The BBC wants ITV to keep its opinions to itself

The broadcaster isn't happy with ITV's recommendations for the next Royal Charter.

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At the end of 2016, the BBC will be given its next Royal Charter, which will define its duties as a public service broadcaster for the following decade. While the UK government will ultimately agree the finer details of the next Charter with the BBC, earlier this year it put out the first call for opinions on what the future remit of the broadcaster should be. ITV made a point of publishing the report it submitted as part of the public consultation process, with one of the main recommendations being a requirement that the BBC focus on delivering distinctive programming, not chasing audience figures. This obviously ruffled a few feathers at the BBC, today provoking the broadcaster to defend its creative decisions and go about debunking some of ITV's more accusatory claims.

What ITV recommends

As far as ITV is concerned, the BBC's initial pitch for the new Charter is more or less identical to its current remit. Vague commitments to creative, innovative and distinctive programming, which ITV argues hasn't been as important to the BBC as maximising viewing share "at all costs." Case in point: The closure of BBC Three as a linear TV channel despite its unique programming (though the BBC Trust only approved this with the condition the remaining BBC channels take more creative risks). ITV believes there's an onus on the BBC, being publicly funded, to provide what competitors cannot. This should mean no purchased content or formats, unless rival channels aren't interested in getting first dibs, and guaranteed investment in content that's not available elsewhere.

With a budget commercial competitors can only dream of, and an increased money pot set aside for dramas, ITV argues that "derivative and indistinct content" might get people watching the BBC, but makes it harder for rivals to compete. The BBC must be obligated to offer choice, meaning it shouldn't schedule entertainment and drama programming at the same time as competitors. This would also put an end to the "aggressive scheduling" ITV accuses the BBC of. Citing a diminshing variety of content for the sake of enlarging audience share, ITV recommends the new Charter not only decree any new BBC endeavours be innovative and distinctive, but that more effective oversight is needed so proposals are actually met. ITV agrees, as others have suggested, that Ofcom assume some of the responsibilities of the BBC Trust to ensure this, and that it's important to come up with a clear definition of distinctiveness that the BBC can be measured against.

Why the BBC doesn't agree

It's safe to say the BBC isn't best pleased with ITV's assessment or suggestions, claiming they're based in "a parallel universe where BBC One's editorial strategy is to ape ITV and chase ratings at all costs." The BBC argues that ITV is actually advocating for less choice for audiences, at odds with previous praise of the "competition for quality" between the broadcasters. In the Beeb's opinion, distinctiveness is not something that can be strictly defined, since it has a different meaning to different people. It doesn't make sense that the BBC only make a show because others won't, and that the best way to come up with new content is not identifying a gap in the market and plugging it.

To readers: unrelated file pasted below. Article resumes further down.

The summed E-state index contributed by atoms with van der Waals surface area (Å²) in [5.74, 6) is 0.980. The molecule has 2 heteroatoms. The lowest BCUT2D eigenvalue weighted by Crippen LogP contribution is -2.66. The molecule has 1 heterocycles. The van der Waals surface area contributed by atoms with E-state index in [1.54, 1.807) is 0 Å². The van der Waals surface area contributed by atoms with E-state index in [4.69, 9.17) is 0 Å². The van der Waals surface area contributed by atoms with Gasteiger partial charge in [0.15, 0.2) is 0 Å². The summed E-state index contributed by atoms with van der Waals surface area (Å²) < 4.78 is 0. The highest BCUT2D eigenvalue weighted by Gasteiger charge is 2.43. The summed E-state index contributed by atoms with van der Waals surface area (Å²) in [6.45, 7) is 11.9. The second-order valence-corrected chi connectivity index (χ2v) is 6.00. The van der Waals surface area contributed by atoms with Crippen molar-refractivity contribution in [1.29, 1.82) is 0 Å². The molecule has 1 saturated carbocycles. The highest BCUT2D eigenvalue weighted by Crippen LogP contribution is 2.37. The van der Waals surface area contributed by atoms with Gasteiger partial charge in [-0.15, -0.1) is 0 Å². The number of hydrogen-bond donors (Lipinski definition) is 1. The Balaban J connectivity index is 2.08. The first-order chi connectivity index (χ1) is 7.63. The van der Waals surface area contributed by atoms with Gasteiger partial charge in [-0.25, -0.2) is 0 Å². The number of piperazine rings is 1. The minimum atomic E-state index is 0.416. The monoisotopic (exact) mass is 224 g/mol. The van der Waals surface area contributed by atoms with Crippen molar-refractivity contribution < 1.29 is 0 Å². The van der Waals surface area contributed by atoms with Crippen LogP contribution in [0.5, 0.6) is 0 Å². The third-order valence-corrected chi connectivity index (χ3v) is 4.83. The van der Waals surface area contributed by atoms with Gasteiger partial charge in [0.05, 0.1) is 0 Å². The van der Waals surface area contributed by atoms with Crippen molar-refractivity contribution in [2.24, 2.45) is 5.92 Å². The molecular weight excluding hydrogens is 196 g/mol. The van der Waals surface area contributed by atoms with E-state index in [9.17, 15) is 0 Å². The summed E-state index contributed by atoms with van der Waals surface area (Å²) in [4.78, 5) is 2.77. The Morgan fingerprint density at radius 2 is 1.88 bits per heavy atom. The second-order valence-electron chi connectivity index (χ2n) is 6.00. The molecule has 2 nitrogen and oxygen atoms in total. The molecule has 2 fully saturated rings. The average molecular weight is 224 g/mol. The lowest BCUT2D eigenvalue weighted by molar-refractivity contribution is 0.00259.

The way to keep the creative juices flowing is aspiring to create the best programmes in any given genre, as well as offering a complete range of content that's distinctive from competitors. This means taking creative risks, adhering to the highest standards and supporting ideas and talent coming out of the UK. This is how the BBC is and will continue to create distinctive programming, it argues, with the licence fee giving it the freedom to do so. Even in the past week, BBC One has shown new factual programmes, comedy and reality-based entertainment, as opposed to ITV's evening peak slots, which were almost entirely dominated by I'm a Celebrity and The X Factor.

The BBC also claims that aggressive scheduling is a myth, and that putting special demands on when shows are broadcast will only benefit competitors to the detriment of the audience. ITV used a particular example of competing dramas to evidence its claim the BBC is only after viewer share, but in rebuttal, the Beeb points out that ITV actually changed the time slot for its show -- "So who is scheduling against whom?" Also, tying the BBC's creative hands up in regulation could be paralysing. According to the broadcaster, ticking boxes is not how you come up with innovative shows. Factual output is growing, and BBC One offers a more diverse schedule and commands a bigger audience than ITV despite budgets being approximately the same.

Furthermore, by stopping the import of formats, there'd be no more University Challenge, The Apprentice or Dragons' Den, which we certainly wouldn't be happy about. Comically, the Beeb said in its blog post "Perhaps this proposal should be re-named: "The BBC can't have these programmes, because ITV wants them."" We haven't heard a great deal of industry back-and-forth during the Charter Review thus far, but it's clear the BBC doesn't want the likes of ITV steering its creative direction, especially when protecting the competitiveness of its own content forms part of the agenda.

ITV does raise some interesting points, though, if only arguing that the Charter lay out a clear, accountable direction for the BBC that isn't drafted in vague language. The new Charter is more than a year away of course, so we're bound to hear plenty more points of view between now and then. But if there's one thing you can expect the BBC to remain bullish on, it's protecting the creative freedom it already enjoys.